McMurray asks that contributions be sent to InterServ: The Southside Neighborhood Help Fund, P.O. Box 4216, St. Joseph, Missouri, 64504, or by contacting InterServ at 816-238-4511.
The video can be viewed at newspressnow.com.
As the Aug. 4 primary approaches, every election polling location has to be accessible to voters with a disability, but sometimes that entrance isn’t the same for those with special needs as it is for others.
The Brookdale Church is a good example. Most folks walk down the stairs from the parking lot entrance, but voters who cannot do that are able to use a separate entrance nearby on Edmond Street, according to Buchanan County Clerk Mary Baack-Garvey.
“By law, they have to be ADA accessible for those that may be in a wheelchair, maybe you had a walker, even a crutch,” Baack-Garvey said. “The No. 1 option we use for anyone that might have a disability, maybe a hard time getting out or a heart condition, whatever that may be, we always offer them the absentee ballot.”
So individuals with a disability have two options for voting in the Tuesday primary: in person at their assigned polling place or at the clerk’s office inside the courthouse on Jules Street.
Similarly, people who may be leaving town for work or may have a conflicting surgery also can vote absentee at the clerk’s office during business hours until Monday at 5 p.m.
Individuals who failed to register to vote in the primary still have time to register before the November election. Call the clerk’s office at 816-271-1412 to start the process.
“The last day to register to vote for November is on Oct. 7,” Baack-Garvey said. “If you want to request an absentee ballot, that always starts six weeks out, so I suggest that people wait to call mid-September, after Labor Day.”
In Missouri, voters can request a party ballot during the primary. A request to vote Democrat or Republican is not recorded in any way. However, voters cannot vote in both primaries.
Employers have to allow employees the chance to vote on election day. The statute allows for up to three hours to be taken out of the work day.
Shop for shoes online. Suddenly, every website and social media app visited, no matter how unrelated, flashes advertising for shoes.
The computer or smartphone has not read the user’s mind. Well, just a little. These ads come about through data collected by technology companies and put to use as a profile of consumer tastes, few people bothering to read the fine print that allows this.
Missouri Sen. Josh Hawley wants these firms to lose some of their incentive for these practices.
The Republican lawmaker introduced legislation this week that would remove federal immunity from the companies fostering what have become known as “behavioral ads.”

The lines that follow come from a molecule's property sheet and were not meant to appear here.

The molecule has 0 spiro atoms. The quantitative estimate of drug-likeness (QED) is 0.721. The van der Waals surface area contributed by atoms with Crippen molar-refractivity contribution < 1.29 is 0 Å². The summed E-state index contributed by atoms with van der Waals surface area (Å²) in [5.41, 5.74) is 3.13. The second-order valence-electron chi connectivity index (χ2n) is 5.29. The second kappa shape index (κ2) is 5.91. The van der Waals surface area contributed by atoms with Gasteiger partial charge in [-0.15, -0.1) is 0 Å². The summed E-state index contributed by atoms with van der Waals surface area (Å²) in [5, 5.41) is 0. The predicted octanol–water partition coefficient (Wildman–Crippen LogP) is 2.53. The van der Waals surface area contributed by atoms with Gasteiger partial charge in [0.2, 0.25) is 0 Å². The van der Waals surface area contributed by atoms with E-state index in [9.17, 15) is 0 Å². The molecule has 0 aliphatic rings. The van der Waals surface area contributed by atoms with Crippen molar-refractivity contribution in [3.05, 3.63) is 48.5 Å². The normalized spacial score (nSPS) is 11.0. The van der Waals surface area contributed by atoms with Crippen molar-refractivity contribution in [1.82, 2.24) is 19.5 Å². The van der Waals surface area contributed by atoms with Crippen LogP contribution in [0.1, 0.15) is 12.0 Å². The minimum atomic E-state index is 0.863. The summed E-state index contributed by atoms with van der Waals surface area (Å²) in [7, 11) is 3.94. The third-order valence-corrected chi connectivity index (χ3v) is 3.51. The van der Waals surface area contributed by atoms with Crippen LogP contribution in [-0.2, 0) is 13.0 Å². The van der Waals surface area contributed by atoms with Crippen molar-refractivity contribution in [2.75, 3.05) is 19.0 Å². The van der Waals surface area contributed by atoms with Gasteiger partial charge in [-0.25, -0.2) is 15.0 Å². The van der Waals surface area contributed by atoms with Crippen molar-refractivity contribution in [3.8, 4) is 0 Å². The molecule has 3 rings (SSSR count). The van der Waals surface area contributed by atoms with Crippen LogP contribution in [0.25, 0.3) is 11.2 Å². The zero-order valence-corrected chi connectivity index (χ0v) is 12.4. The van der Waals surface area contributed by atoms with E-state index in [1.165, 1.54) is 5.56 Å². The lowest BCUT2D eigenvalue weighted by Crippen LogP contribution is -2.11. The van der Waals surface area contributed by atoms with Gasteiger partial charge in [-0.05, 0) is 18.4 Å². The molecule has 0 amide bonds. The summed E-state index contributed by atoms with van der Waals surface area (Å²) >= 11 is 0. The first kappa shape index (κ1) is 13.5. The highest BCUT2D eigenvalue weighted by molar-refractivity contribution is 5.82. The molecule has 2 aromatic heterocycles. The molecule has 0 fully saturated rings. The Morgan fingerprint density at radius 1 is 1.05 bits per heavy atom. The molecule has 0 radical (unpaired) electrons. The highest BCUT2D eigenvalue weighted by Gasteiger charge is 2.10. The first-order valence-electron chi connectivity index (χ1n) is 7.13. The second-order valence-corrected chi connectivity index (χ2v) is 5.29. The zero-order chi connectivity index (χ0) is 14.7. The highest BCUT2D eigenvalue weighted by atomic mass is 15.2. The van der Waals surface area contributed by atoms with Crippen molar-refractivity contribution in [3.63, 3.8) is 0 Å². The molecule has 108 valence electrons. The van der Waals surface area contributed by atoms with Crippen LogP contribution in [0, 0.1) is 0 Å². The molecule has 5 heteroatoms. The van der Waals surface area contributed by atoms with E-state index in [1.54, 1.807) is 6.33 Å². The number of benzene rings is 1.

“That’s how Big Tech makes their money,” Hawley said Wednesday. “They collect all this information on us, they spy on us essentially, all without our permission.”
The user then becomes the product that the technology company peddles, he said.
“They’re not really selling social networking. They’re not really selling email, none of that,” the senator said. “What they’re really selling is you, they’re selling the user, they’re selling you to other corporations who want to try and manipulate your behavior.”
The legislation bears the title of Behavioral Advertising Decisions Are Downgrading Services Act. Or, for short, the BAD ADS Act.
A consistent critic of technology and social media platforms that lay claim to considerable consumer information, Hawley intends for the bill to remove liability immunity afforded to companies by Section 230 of federal communications law.
In an interview Wednesday with the News-Press NOW, the senator said Washington should not be in the business of subsidizing these highly lucrative companies.
“Right now the federal government gives Big Tech this special immunity, and they get it even when they’re engaging in this kind of systematic manipulation,” Hawley said. “So my bill would withdraw that federal subsidy, that federal shield, and make them stand on their own two feet.”
Also on Wednesday, the chief executive officers of some of the biggest technology companies, including Google, Apple, Amazon and Facebook, provided testimony in an anti-trust hearing held by a U.S. House subcommittee.
Hawley, on the Senate side of the Capitol, wishes he had an opportunity to question the witnesses, who appeared over internet connections.
“I’d like to know, first of all, where’s the actual competition in any of their industries?” he said. “Can any one of them point to an actual competitor who is anywhere close to ballpark to them in terms of market power and control?”